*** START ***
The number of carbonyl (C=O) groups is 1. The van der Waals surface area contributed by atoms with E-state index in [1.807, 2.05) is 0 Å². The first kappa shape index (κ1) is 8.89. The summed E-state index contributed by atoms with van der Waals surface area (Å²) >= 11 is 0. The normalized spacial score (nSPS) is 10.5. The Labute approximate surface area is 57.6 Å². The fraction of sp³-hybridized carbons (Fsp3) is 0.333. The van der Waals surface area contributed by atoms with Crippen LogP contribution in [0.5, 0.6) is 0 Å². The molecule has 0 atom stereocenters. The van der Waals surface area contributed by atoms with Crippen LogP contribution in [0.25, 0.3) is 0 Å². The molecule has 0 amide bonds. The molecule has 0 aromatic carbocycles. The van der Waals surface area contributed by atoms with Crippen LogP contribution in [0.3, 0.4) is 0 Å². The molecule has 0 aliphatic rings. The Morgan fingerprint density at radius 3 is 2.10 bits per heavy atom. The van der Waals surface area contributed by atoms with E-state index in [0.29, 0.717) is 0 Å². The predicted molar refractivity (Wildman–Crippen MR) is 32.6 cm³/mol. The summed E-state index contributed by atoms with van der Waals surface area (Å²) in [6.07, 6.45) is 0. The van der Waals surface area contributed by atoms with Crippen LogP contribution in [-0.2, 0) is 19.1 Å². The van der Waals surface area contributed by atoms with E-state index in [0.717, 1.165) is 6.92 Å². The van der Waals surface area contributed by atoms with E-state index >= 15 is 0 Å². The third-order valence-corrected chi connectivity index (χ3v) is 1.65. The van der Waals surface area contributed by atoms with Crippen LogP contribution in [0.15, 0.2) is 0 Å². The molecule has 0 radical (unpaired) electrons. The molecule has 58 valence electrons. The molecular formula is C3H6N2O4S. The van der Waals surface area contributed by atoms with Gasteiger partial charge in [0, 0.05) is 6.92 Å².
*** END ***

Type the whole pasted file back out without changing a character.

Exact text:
The number of carbonyl (C=O) groups is 1. The van der Waals surface area contributed by atoms with E-state index in [1.807, 2.05) is 0 Å². The first kappa shape index (κ1) is 8.89. The summed E-state index contributed by atoms with van der Waals surface area (Å²) >= 11 is 0. The normalized spacial score (nSPS) is 10.5. The Labute approximate surface area is 57.6 Å². The fraction of sp³-hybridized carbons (Fsp3) is 0.333. The van der Waals surface area contributed by atoms with Crippen LogP contribution in [0.5, 0.6) is 0 Å². The molecule has 0 atom stereocenters. The van der Waals surface area contributed by atoms with Crippen LogP contribution in [0.25, 0.3) is 0 Å². The molecule has 0 amide bonds. The molecule has 0 aromatic carbocycles. The van der Waals surface area contributed by atoms with Crippen LogP contribution in [0.3, 0.4) is 0 Å². The molecule has 0 aliphatic rings. The Morgan fingerprint density at radius 3 is 2.10 bits per heavy atom. The van der Waals surface area contributed by atoms with E-state index in [0.29, 0.717) is 0 Å². The predicted molar refractivity (Wildman–Crippen MR) is 32.6 cm³/mol. The summed E-state index contributed by atoms with van der Waals surface area (Å²) in [6.07, 6.45) is 0. The van der Waals surface area contributed by atoms with Crippen LogP contribution in [-0.2, 0) is 19.1 Å². The van der Waals surface area contributed by atoms with E-state index in [0.717, 1.165) is 6.92 Å². The van der Waals surface area contributed by atoms with E-state index >= 15 is 0 Å². The third-order valence-corrected chi connectivity index (χ3v) is 1.65. The van der Waals surface area contributed by atoms with Crippen LogP contribution in [0.15, 0.2) is 0 Å². The molecule has 0 radical (unpaired) electrons. The molecule has 58 valence electrons. The molecular formula is C3H6N2O4S. The van der Waals surface area contributed by atoms with Gasteiger partial charge in [0, 0.05) is 6.92 Å².